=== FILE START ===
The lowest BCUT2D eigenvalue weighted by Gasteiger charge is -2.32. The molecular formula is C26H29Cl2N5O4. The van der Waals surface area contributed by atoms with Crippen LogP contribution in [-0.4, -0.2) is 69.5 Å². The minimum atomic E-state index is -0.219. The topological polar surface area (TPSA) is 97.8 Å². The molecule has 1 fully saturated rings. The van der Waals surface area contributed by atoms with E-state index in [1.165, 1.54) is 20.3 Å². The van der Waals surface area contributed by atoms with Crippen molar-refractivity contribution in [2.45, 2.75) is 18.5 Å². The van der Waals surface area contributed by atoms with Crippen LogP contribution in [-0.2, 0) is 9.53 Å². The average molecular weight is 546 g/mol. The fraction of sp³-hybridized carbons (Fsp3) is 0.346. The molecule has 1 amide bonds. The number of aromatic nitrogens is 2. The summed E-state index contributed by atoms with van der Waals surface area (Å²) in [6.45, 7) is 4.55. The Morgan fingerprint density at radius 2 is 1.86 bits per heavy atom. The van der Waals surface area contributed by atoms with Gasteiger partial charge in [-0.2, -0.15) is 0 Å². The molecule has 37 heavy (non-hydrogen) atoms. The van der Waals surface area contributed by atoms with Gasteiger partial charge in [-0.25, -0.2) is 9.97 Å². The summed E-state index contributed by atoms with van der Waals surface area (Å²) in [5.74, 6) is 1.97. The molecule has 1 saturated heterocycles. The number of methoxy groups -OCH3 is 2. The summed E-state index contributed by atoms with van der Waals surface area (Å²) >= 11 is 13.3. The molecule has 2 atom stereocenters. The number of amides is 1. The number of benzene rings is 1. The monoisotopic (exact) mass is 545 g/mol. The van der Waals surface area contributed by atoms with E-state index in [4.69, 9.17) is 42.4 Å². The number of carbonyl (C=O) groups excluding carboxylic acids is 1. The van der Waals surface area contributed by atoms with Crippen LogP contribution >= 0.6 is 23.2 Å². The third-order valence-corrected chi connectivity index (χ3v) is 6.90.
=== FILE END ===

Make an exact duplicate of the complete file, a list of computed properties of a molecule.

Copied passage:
The lowest BCUT2D eigenvalue weighted by Gasteiger charge is -2.32. The molecular formula is C26H29Cl2N5O4. The van der Waals surface area contributed by atoms with Crippen LogP contribution in [-0.4, -0.2) is 69.5 Å². The minimum atomic E-state index is -0.219. The topological polar surface area (TPSA) is 97.8 Å². The molecule has 1 fully saturated rings. The van der Waals surface area contributed by atoms with E-state index in [1.165, 1.54) is 20.3 Å². The van der Waals surface area contributed by atoms with Crippen molar-refractivity contribution in [2.45, 2.75) is 18.5 Å². The van der Waals surface area contributed by atoms with Crippen LogP contribution in [-0.2, 0) is 9.53 Å². The average molecular weight is 546 g/mol. The fraction of sp³-hybridized carbons (Fsp3) is 0.346. The molecule has 1 amide bonds. The number of aromatic nitrogens is 2. The summed E-state index contributed by atoms with van der Waals surface area (Å²) in [6.45, 7) is 4.55. The Morgan fingerprint density at radius 2 is 1.86 bits per heavy atom. The van der Waals surface area contributed by atoms with Gasteiger partial charge in [-0.2, -0.15) is 0 Å². The molecule has 37 heavy (non-hydrogen) atoms. The van der Waals surface area contributed by atoms with Gasteiger partial charge in [-0.25, -0.2) is 9.97 Å². The summed E-state index contributed by atoms with van der Waals surface area (Å²) in [5.74, 6) is 1.97. The molecule has 1 saturated heterocycles. The number of methoxy groups -OCH3 is 2. The summed E-state index contributed by atoms with van der Waals surface area (Å²) >= 11 is 13.3. The molecule has 2 atom stereocenters. The number of amides is 1. The number of benzene rings is 1. The monoisotopic (exact) mass is 545 g/mol. The van der Waals surface area contributed by atoms with E-state index in [4.69, 9.17) is 42.4 Å². The number of carbonyl (C=O) groups excluding carboxylic acids is 1. The van der Waals surface area contributed by atoms with Crippen LogP contribution >= 0.6 is 23.2 Å². The third-order valence-corrected chi connectivity index (χ3v) is 6.90.